Broken Monsters

Broken Monsters by Lauren BeukesReview: Broken Monsters by Lauren Beukes (Harper Collins, 2014)

It’s easy to gush praise for Lauren Beukes. Sounds sycophantic but it’s just plain true. First she gave us the wonderfully grim and gritty broken slab of cyberpunk that was Moxyland. Then she went all weird animal spirit and missing persons with Zoo City. Then, just to show off, she went and wrote Shining Girls, one of my favourite urban fantasy/horror/crime stories ever. In fact my girlfriend just finished reading the Mandarin translation, taking a good while to complete it due to it being “too exciting to read before sleeping”. So when I heard her latest, Broken Monsters, had hit the bookshelves I was into the virtual library like a shot and racing to my ebook reader with a brand new bundle of 1s and 0s.

And my first thought was, “Why am I reading a police procedural novel?”

Now don’t get me wrong, I’m a big fan of crime fiction done well. It’s just that based on past form I was expecting something altogether more fantastic than what seemed to be on offer here. Broken Monsters kicks off in heavy disguise, looking for all the world like a more artistic Silence Of The Lambs. A twisted killer with a penchant for animals and art is stalking the streets of abandoned and broken Detroit. Earnestly trying to both track down the culprit while caring for an increasingly wayward teenage daughter is Detective Versado and a wonderfully fleshed-out assortment of Detroit’s finest.

If there was nothing more to Broken Monsters than a cat-and-mouse then there would be little to lift it above the ranks of airport crime novels but this is Lauren Beukes. The narrative is fragmented into a handful of different viewpoints. Not only do we get to ride along with Versado, her daughter and the killer but we get to experience the viewpoint of some other spanners in the works. First there is the washed-up journalist/author trying to get his career back on track after burning every bridge he could lay his hands on. Thanks to his newly-acquired and ever-so-hip and young DJ girlfriend he’s soon tuned into ‘new media’ and the horde of eyeballs waiting on the other side of a YouTube channel. And then there is the human wreckage of Detroit, represented by a band of homeless friends scraping a living by scouring abandoned buildings for anything salvageable. Inevitably their paths collide in a rather spectacular manner.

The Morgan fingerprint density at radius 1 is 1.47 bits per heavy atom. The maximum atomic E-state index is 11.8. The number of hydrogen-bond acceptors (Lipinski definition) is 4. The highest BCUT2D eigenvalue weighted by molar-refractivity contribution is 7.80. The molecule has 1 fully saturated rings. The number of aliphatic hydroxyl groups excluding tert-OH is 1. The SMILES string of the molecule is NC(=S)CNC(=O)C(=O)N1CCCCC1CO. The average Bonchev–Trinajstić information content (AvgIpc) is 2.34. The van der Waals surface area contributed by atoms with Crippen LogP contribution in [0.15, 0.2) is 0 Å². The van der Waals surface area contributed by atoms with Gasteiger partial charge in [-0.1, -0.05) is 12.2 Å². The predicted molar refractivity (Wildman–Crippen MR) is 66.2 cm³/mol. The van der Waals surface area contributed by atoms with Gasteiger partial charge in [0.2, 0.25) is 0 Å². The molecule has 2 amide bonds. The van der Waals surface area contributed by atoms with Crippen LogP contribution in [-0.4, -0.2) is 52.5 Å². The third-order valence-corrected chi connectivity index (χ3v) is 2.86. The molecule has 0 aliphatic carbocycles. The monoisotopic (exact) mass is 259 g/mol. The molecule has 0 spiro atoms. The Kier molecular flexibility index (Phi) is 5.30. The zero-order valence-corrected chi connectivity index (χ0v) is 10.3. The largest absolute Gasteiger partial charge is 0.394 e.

One of the key thread in Broken Monsters, alongside the ode to Detroit and the countless other magnificent living ruins in our midst, is the exploration of media sensationalism and the potential for our fascination and hunger to fuel the darker sides of our natures. This isn’t meant in the sense of the patently ridiculous ‘video games and horror movies will turn your children psycho’ trope. Rather it’s about the very real violence we gorge ourselves on every time we turn on the news or open a paper. Living in Taiwan this strikes a very real chord, being surrounded by news stories of teens and young adults going on knife-wielding rampages. Every murder is pored over in sickening detail by every news channel. The pictures run constantly: the bodies; the wailing family; the scornful politicians; the shocked friends. And yet the carnage continues at an ever greater pace. Makes you think…

And of course it wouldn’t be Lauren Beukes unless there was something going on behind the scenes. As soon as you get the sense that this is no ordinary killer, not just a man with a simple screw loose, the novel is elevated from a particularly gripping thriller to an unnerving almost-ghost story, one which refuses to allow simple categories to pin it down. It’s tempting to label it as horror but it is so much more because the horror comes from revealing what is worst about the world around us rather than relying on the unreal elements to bring the dread. Elements from her previous two books are very obvious here (indeed she admitted that she was originally worried that she was just re-writing Shining Girls) but they are melded together with crucial new strands which make this book a logical progression from what she has accomplished before. Shining Girls managed to gather her a pretty sizeable following but hopefully this will be the title which will lead to the acclaim she deserves.

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Filed under Crime, Horror, Supernatural, Thriller, Urban Fantasy

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